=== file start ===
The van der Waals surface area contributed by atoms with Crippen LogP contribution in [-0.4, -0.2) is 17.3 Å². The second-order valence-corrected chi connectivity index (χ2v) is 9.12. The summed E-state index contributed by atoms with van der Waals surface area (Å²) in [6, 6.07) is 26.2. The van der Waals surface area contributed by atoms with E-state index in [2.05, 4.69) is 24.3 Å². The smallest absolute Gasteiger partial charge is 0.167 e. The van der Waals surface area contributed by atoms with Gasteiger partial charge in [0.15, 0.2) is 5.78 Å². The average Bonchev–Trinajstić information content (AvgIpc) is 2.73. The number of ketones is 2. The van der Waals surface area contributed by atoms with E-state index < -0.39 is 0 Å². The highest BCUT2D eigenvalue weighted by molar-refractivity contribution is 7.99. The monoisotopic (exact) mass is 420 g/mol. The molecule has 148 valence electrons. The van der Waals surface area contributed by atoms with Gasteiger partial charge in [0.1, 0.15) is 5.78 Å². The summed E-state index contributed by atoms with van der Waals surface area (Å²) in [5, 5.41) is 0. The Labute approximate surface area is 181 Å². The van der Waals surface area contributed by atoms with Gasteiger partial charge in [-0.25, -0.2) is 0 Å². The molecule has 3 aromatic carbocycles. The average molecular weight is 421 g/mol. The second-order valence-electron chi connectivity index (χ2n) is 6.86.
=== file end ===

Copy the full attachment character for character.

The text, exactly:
The van der Waals surface area contributed by atoms with Crippen LogP contribution in [-0.4, -0.2) is 17.3 Å². The second-order valence-corrected chi connectivity index (χ2v) is 9.12. The summed E-state index contributed by atoms with van der Waals surface area (Å²) in [6, 6.07) is 26.2. The van der Waals surface area contributed by atoms with E-state index in [2.05, 4.69) is 24.3 Å². The smallest absolute Gasteiger partial charge is 0.167 e. The van der Waals surface area contributed by atoms with Gasteiger partial charge in [0.15, 0.2) is 5.78 Å². The average Bonchev–Trinajstić information content (AvgIpc) is 2.73. The number of ketones is 2. The van der Waals surface area contributed by atoms with E-state index < -0.39 is 0 Å². The highest BCUT2D eigenvalue weighted by molar-refractivity contribution is 7.99. The monoisotopic (exact) mass is 420 g/mol. The molecule has 148 valence electrons. The van der Waals surface area contributed by atoms with Gasteiger partial charge in [0.1, 0.15) is 5.78 Å². The summed E-state index contributed by atoms with van der Waals surface area (Å²) in [5, 5.41) is 0. The Labute approximate surface area is 181 Å². The van der Waals surface area contributed by atoms with Gasteiger partial charge in [-0.25, -0.2) is 0 Å². The molecule has 3 aromatic carbocycles. The average molecular weight is 421 g/mol. The second-order valence-electron chi connectivity index (χ2n) is 6.86.